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Spiders actually look bigger to arachnophobes

By Cari Nierenberg

A spider doesn't look so itsy-bitsy to people who are petrified of them. In fact, a new study suggests that the more the eight-legged arachnid freaks someone out, the bigger that person perceives the spider to be.

People who were the most fearful of spiders tended to overestimate their actual size, Ohio State University researchers have found.

In the study, published in the Journal of Anxiety Disorders, scientists recruited 57 spider-phobic individuals. In three separate sessions over a two-month period, participants were asked to estimate the size of five different live tarantulas. It was actually part of the treatment they were receiving to get over their fear.

For each close encounter of the spider kind, arachnophobes were told to stand next to a glass tank and guide a spider around inside it with a probe. Participants also completed questionnaires in which they rated their fears, anxieties, and panic-related symptoms.

To estimate size, the spider-phobes would draw a line on a card to represent the length of the tarantula they had just seen.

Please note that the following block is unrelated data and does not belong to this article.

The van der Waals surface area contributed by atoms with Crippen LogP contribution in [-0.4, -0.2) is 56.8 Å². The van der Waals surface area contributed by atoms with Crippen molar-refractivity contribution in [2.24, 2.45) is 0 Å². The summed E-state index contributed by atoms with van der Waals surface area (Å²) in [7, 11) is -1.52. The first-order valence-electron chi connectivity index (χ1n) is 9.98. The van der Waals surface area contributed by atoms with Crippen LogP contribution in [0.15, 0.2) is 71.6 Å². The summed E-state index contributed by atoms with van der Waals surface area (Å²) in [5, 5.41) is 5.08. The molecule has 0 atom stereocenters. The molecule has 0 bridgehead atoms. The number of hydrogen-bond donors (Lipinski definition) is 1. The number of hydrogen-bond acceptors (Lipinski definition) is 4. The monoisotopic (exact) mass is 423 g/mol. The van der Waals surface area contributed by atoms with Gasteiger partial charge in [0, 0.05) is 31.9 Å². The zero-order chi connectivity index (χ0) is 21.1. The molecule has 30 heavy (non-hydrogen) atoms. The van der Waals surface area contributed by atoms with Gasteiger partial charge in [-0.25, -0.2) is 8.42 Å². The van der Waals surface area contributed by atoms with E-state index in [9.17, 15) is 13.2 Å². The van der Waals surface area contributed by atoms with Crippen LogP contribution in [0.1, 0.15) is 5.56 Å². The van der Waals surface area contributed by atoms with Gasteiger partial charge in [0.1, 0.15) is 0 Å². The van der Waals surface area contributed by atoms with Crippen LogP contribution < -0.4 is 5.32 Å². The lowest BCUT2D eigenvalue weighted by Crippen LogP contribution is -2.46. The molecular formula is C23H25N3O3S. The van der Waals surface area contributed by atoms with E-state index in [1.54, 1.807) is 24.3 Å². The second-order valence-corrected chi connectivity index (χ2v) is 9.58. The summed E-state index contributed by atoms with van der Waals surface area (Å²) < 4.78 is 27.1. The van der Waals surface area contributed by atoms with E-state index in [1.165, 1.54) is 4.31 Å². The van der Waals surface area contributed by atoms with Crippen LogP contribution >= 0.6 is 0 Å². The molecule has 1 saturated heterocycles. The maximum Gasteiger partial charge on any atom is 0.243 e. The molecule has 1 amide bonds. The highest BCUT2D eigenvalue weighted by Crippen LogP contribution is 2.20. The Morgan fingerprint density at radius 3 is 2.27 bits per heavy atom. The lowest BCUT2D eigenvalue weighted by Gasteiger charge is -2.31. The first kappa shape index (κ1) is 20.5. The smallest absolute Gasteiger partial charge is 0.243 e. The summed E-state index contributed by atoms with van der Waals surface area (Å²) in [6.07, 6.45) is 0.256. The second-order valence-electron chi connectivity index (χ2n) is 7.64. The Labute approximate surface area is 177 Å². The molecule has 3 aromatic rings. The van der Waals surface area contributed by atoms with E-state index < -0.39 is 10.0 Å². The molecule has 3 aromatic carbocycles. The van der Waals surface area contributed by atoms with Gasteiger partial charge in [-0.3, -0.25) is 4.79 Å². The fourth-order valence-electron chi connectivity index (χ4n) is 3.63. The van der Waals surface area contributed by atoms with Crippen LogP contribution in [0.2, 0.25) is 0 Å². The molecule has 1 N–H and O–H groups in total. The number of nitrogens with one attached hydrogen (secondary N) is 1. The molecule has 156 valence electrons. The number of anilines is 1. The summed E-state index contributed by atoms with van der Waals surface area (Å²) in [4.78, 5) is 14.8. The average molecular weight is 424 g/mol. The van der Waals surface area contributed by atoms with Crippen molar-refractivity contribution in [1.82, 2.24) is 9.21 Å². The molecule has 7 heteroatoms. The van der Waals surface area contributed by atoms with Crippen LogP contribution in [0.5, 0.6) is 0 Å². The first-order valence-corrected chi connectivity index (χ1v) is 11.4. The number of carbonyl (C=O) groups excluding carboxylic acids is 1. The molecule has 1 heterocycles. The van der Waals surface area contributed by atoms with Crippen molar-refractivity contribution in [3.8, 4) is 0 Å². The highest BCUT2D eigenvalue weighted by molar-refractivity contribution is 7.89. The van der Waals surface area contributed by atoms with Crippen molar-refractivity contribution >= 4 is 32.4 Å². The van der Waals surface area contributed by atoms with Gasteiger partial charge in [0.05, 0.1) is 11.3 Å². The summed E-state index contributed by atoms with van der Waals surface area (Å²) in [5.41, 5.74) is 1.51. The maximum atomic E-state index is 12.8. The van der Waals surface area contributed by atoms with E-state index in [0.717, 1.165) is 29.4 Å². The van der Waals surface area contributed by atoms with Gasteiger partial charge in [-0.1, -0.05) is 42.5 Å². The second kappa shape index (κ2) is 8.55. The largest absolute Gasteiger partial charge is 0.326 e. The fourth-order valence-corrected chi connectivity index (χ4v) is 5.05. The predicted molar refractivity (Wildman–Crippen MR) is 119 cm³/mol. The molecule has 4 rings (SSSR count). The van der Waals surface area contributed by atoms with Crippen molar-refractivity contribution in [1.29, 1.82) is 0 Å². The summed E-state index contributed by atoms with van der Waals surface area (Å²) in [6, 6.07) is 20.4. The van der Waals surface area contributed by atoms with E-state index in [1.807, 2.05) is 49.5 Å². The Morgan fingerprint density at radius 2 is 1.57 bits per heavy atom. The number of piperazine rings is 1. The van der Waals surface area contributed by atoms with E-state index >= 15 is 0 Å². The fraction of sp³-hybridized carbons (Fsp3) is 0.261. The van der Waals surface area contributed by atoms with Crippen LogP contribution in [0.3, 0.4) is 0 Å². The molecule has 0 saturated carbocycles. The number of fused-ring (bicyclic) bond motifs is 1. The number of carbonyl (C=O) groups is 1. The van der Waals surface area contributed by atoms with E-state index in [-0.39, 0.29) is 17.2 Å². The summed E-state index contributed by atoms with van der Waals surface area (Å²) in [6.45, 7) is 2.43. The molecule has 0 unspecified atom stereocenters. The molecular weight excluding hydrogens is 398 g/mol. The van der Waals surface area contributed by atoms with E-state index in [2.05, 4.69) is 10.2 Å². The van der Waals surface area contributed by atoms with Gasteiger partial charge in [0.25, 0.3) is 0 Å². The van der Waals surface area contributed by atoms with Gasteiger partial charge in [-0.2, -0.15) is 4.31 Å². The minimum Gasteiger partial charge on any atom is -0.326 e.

"We found that some of our most fearful participants drew lines that were nearly three times as long as the actual spider," says Dr. Michael Vasey, a professor of psychology at Ohio State University, and the study's lead author.

Phobias reflect distorted thinking and perception, which leads to fear responses that are excessive given the reality of the feared object, Vasey explains.

In other words, fear makes the spider seem bigger, which increases a person's fear of it, which makes it look even bigger, which leads a person to remember it as larger than it is, so the fear persists.

So, Vasey says, a person who is spider phobic may not only see spiders as larger than they are. That individual may also believe spiders are much more likely to bite or be dangerous, or that encountering one would be terrifying. 

These mistaken beliefs are often perpetuated because the person avoids all contact with the feared object and is sheltered from learning the truth: Many spiders are completely harmless.

There's some evidence a tendency to overestimate is common to other phobias: People who are afraid of snakes as well as those who fear needles may also misjudge their length. And folks who are fearful of heights might say a balcony is higher off the ground than it is. 

But the good news is that many participants who were terrified of tarantulas conquered their fear in a remarkably short time. By working with a mental health professional trained in exposure therapy, "the vast majority of spider phobics in our study overcame their fear in less than two hours," says Vasey.

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